Not too long ago I had breakfast with an exceptionally generous person.
He had just made a multi-million dollar gift to his favorite nonprofit. He also had recently given a nearly equal amount to his church.
There is nothing about this person that screams wealth. He’s very humble and hardworking, The business he built did so well that when he sold it, he was able to share some of it with organizations that aligned with his own deep personal values.
During the breakfast, I asked him why he had decided to support the two causes he’d given to. I was expecting that he’d tell me about the research he’d done or maybe the numbers he’d crunched.
You always have a goal of growing your donor base and there are many ways of doing that which include marketing, social media, and special events. However, I find that many organizations overlook a source of donations that’s staring them in the face.
These are the people who organize your auctions or drive senior citizens to doctor’s appointments or load delivery vans or work in your thrift store or…by now, I’m sure you get the picture. Your best potential donors are your current volunteers.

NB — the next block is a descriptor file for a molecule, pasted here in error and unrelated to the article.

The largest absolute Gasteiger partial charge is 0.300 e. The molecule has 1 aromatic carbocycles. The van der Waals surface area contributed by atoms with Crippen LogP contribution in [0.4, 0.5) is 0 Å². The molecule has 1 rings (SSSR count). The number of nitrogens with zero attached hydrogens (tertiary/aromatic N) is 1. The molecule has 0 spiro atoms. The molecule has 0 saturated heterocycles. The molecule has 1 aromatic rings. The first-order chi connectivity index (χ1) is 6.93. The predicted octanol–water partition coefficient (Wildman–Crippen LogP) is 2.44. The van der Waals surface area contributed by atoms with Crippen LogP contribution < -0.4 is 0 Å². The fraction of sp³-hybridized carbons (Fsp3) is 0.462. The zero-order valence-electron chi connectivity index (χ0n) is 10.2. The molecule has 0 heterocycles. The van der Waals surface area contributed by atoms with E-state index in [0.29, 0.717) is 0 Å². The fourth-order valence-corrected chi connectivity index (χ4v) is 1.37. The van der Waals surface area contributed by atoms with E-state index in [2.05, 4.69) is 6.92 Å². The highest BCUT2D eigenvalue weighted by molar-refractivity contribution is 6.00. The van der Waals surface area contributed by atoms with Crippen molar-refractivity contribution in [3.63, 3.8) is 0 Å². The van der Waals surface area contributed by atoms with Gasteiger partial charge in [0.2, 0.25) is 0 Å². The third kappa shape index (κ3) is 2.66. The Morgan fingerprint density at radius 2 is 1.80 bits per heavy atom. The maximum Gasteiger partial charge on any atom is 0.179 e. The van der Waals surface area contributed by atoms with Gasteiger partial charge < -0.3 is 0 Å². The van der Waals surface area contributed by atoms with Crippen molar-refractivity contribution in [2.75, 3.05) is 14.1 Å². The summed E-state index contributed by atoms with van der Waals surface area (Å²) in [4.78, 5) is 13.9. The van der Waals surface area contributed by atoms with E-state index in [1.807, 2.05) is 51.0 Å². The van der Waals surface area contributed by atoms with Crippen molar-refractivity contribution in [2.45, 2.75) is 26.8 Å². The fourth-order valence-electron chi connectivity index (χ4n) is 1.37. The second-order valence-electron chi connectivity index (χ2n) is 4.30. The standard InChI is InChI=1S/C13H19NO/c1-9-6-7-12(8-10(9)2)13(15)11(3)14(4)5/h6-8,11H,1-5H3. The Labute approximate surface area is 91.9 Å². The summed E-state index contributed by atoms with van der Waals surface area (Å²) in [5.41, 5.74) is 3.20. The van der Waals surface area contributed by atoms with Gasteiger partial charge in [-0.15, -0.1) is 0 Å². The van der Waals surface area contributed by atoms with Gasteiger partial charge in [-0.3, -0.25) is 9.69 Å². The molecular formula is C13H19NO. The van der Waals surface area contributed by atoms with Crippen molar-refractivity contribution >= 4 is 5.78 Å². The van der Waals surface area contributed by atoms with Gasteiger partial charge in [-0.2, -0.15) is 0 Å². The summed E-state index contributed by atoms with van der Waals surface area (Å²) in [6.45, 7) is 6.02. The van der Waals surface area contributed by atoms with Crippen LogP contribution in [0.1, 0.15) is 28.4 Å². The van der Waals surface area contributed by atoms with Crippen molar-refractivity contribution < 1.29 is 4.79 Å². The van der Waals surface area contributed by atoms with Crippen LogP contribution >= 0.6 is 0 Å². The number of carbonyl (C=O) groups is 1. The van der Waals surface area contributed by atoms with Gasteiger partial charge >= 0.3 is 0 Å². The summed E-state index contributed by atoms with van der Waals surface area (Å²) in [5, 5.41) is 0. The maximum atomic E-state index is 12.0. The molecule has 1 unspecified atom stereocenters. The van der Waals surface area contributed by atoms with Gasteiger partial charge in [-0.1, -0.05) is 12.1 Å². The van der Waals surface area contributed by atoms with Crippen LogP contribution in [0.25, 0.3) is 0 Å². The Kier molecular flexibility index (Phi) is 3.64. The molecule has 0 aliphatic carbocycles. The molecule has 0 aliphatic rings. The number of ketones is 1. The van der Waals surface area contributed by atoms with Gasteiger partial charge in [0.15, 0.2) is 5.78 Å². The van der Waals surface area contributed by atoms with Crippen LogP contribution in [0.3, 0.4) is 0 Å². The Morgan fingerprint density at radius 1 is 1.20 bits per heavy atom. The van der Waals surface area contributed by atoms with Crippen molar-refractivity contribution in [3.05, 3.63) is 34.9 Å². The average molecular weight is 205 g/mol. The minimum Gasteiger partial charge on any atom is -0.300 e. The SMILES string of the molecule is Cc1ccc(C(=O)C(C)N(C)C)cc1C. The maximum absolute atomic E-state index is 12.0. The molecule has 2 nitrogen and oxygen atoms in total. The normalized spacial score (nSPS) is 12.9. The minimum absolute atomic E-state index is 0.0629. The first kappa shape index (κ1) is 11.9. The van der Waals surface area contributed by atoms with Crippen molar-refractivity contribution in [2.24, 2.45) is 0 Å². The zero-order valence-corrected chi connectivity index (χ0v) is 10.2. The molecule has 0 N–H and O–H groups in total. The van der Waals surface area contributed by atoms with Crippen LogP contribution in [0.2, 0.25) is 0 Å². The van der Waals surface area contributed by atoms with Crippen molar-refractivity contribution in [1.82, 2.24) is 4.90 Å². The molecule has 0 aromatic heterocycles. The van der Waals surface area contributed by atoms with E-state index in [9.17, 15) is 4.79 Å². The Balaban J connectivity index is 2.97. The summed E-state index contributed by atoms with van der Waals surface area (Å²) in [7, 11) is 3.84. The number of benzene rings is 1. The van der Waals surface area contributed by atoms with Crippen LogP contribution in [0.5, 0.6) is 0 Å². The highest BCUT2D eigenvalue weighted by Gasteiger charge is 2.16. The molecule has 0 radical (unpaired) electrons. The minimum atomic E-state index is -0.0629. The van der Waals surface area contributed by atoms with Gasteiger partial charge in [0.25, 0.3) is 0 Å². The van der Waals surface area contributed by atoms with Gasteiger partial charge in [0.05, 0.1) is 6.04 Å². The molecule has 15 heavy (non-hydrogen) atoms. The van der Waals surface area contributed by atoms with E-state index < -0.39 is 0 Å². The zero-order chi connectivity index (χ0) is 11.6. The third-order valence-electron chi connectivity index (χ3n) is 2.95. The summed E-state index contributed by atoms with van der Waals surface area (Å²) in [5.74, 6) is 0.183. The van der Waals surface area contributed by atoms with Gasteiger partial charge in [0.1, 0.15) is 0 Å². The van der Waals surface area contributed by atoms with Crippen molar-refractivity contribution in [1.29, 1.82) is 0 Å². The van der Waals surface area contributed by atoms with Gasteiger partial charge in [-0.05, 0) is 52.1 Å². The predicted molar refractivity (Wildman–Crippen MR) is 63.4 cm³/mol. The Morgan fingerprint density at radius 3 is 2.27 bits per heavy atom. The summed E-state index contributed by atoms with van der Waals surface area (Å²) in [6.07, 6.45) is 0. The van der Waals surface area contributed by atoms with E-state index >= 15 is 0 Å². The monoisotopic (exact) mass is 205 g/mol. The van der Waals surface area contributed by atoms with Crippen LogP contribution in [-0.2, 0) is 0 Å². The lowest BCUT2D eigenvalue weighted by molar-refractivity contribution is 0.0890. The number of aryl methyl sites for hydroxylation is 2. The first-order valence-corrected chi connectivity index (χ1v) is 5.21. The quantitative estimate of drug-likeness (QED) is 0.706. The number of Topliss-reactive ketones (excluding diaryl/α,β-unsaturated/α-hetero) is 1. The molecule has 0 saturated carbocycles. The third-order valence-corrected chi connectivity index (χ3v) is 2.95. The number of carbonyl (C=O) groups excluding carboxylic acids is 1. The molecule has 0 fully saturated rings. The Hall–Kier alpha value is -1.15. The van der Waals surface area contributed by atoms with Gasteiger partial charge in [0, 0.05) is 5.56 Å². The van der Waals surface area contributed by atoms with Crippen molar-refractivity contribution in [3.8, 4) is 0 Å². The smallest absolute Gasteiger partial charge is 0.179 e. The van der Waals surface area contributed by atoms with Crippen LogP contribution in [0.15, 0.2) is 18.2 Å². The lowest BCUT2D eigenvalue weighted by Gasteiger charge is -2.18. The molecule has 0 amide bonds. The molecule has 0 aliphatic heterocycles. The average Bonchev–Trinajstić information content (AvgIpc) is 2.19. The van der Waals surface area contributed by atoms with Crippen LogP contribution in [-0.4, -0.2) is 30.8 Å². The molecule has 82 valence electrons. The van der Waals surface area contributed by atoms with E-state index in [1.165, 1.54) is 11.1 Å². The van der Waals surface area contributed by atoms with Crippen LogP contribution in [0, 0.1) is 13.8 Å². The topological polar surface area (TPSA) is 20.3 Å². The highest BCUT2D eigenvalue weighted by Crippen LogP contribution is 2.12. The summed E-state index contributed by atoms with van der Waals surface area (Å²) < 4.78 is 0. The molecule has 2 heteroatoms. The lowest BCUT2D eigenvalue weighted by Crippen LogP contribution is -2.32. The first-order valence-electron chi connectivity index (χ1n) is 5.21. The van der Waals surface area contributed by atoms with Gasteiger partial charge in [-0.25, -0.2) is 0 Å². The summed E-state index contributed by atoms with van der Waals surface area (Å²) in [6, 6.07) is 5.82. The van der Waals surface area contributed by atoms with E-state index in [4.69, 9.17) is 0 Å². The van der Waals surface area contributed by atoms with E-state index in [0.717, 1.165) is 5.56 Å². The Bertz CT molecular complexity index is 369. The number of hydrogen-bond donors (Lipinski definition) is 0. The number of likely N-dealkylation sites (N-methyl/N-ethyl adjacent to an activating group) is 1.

Yes, volunteers are natural donors and 2 recent studies highlighted the connection between volunteering for and donating to an organization:
a 2012 Bank of America Study of High Net Worth Philanthropy...
If I’ve heard it once, I’ve heard it a hundred times in the last couple of months: “My board really doesn’t want to get involved in the fundraising process.” I think to myself, well, duh! Didn’t they know when they came on that fundraising was a very important part of their responsibility as a nonprofit board member?
I know, I know, you’re thinking that I don’t understand, but I really do. If you’re like many of the clients I’ve worked with, getting your board engaged in the fundraising process is critical to your success. You’ve got a very tight budget, a limited amount of time, and the need for more resources to really have the kind of impact you’re capable of having in your community....